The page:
Platelet Rich Plasma (PRP)

1. What happens after an injury?

Following an injury, your body undergoes a series of reactions and events to incite healing. This series involves proteins, cells, and is regulated by a messaging system.

Your blood has 3 different cell types: Red Blood Cells (RBCs) which carry oxygen, White Blood Cells (WBCs) help fight infections, and Platelets (Plts) which form clots and help healing. When an injury happens platelets activate and group at the site. Once grouped together they release proteins, and initiate the healing process.

2. What is platelet-rich plasma (PRP)?

Taken from your own blood, PRP is a concentration of platelet cells and proteins that stimulate healing and growth. The combination of the platelets and the growth factors are called platelet-rich plasma, or PRP.

3. What does the process of PRP require?

During the office visit, we will draw your blood. From that blood draw, a machine will spin the tube down to separate the platelets and growth factors from the rest of the blood. The PRP is that remaining portion and set aside.

The area to be injected will be cleaned and the skin numbed. The PRP will then be injected, using ultrasound guidance, into the area of interest using sterile technique.

This entire procedure takes 20 to 30 minutes to complete.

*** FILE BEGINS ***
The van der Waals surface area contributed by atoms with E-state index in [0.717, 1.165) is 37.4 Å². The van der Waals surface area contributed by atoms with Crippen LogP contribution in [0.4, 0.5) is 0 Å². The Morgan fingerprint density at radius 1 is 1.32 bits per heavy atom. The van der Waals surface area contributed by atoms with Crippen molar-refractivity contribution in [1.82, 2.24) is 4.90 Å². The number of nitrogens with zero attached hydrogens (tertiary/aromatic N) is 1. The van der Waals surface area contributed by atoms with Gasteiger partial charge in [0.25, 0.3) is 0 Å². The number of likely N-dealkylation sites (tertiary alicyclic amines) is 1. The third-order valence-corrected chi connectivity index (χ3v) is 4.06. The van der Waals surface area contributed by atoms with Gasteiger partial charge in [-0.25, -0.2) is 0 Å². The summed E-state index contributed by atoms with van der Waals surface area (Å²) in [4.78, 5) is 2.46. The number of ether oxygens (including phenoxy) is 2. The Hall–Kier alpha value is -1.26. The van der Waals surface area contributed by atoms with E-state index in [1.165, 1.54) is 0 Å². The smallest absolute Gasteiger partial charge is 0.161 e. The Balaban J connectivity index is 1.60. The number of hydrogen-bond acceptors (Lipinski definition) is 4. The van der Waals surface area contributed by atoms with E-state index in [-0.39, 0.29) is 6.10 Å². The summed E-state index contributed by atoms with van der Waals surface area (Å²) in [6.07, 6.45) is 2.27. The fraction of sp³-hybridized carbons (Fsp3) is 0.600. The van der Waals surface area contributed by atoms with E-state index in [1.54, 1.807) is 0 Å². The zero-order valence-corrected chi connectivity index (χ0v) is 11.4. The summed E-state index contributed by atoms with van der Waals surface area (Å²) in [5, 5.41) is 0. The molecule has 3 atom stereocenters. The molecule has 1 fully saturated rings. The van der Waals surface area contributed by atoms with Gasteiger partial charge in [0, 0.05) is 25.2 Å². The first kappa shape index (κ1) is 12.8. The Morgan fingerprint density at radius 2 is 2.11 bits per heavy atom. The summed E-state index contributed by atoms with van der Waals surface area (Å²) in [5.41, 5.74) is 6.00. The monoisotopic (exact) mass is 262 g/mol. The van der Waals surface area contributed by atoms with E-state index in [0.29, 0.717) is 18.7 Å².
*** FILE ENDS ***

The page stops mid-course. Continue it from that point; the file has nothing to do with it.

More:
Click here to learn more about PRP.

4. Am I a candidate for PRP?

Speak with Dr. Brown and her team to see if PRP is a treatment option for you. After a thorough in office evaluation reviewing your examination and imaging, Dr. Brown can best assess if you are a candidate for PRP. Ability to obtain treatment is dependent on multiple factors, including if you are on blood thinners, anti-inflammatories medications, or had a recent steroid injection.

PRP has been successful in treatment for knee arthritis, acute ligament and tendon injuries, and chronic tendon injuries.

5. Does insurance pay for PRP?

Unfortunately, many insurance carriers do not cover PRP. However, you can use flexible spending accounts for payment.

Please contact Dr. Brown’s office to identify if your carrier covers PRP. If not, our office will work with you to ensure that you obtain this treatment if indicated for your complaint.

 

6. Are there risks associated with PRP?

PRP uses your body’s biology to help heal your injury. Dr. Brown and her team will review risks within your specific case during your visit.

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